About Nokia

They all had their songs. Capri’s was Mozart’s Sonata in F-major. Benito’s was the wailing fire trucks, his howl low and guttural. Nokia’s was Chopin’s Nocturne in E-Flat. Nokia was a vivid green, and she lived for the sun that overlooks the rich shade. The pet store told us that parakeets could live up to 15 years. At that time, I was reading Tuck Everlasting, and I was thinking about how great it would be to live forever.

But living is simply the absence of death. I remember the frantic call to the emergency vet hotline because her neck was rolling back and forth, the ruffled ridges in her neck showing pink underneath. The woman on the other end of the line was saying to just calm down, there’s no doctor in at this point. My sister was frantic. I was frantic too, and the woman on the phone probably didn’t give a fuck that our bird was dying because Nokia was only a parakeet, but I had to stay strong for my sister, because she was prone to breaking down. In my head, it was Nokia, don’t die, no you can’t die.

The day after Nokia died, my sister had to perform her song– her Chopin Nocturne. Ivory keys colored like bones, I wonder how strange they must have felt under her fingers that night as she froze all emotions for those ten minutes onstage. Maybe she didn’t feel the keys at all. She didn’t make one mistake. I remember when she got home she broke down in her room. I was the one that crawled in under the blanket next to her saying, “It’s okay, everything dies, it’s okay. Birds go up.” What did a kid like me know about death?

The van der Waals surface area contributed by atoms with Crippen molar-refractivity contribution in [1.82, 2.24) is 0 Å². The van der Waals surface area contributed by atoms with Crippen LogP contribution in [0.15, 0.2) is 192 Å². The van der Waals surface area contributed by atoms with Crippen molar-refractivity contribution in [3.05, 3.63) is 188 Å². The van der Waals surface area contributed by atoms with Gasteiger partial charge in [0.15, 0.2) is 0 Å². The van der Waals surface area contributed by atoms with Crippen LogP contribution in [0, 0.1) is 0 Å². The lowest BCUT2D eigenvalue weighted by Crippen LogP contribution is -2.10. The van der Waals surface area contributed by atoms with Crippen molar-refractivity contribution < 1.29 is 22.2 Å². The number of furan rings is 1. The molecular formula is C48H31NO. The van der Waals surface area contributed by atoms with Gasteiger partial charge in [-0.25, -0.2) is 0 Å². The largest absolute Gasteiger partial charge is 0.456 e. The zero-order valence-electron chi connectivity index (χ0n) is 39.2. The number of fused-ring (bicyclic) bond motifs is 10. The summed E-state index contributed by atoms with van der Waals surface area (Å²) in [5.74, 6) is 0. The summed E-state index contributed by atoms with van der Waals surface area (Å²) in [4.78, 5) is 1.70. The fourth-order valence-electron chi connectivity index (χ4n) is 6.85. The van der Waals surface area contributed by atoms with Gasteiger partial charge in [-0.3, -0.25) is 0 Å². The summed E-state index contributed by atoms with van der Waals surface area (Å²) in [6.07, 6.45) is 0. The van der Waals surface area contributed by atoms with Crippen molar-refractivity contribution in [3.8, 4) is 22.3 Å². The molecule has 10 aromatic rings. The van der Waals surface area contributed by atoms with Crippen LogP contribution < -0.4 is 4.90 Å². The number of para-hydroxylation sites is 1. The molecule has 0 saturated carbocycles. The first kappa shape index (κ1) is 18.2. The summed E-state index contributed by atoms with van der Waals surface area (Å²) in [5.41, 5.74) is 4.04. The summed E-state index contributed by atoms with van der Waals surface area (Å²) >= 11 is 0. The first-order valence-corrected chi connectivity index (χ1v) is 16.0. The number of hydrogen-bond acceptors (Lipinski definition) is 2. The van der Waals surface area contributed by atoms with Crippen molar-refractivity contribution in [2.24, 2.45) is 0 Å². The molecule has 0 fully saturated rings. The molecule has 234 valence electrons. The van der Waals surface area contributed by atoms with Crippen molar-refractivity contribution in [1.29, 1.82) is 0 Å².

All I knew was how to lie on my back. But that night, I was on the bed where I spent a night on my stomach because my hives came up, and my whole back was on fire, and my family was piling ice packs on my back to numb the itch. This is where I came to realize that everything is the same string of vibrations, just intertwined and twisted in different ways. But my memory of Nokia is still her green speckled with yellow, white, and black. Her remarkable tail feathers. And I imagine her, an ordinary parakeet, elegant in flight as she faces the wind of a settling dusk.


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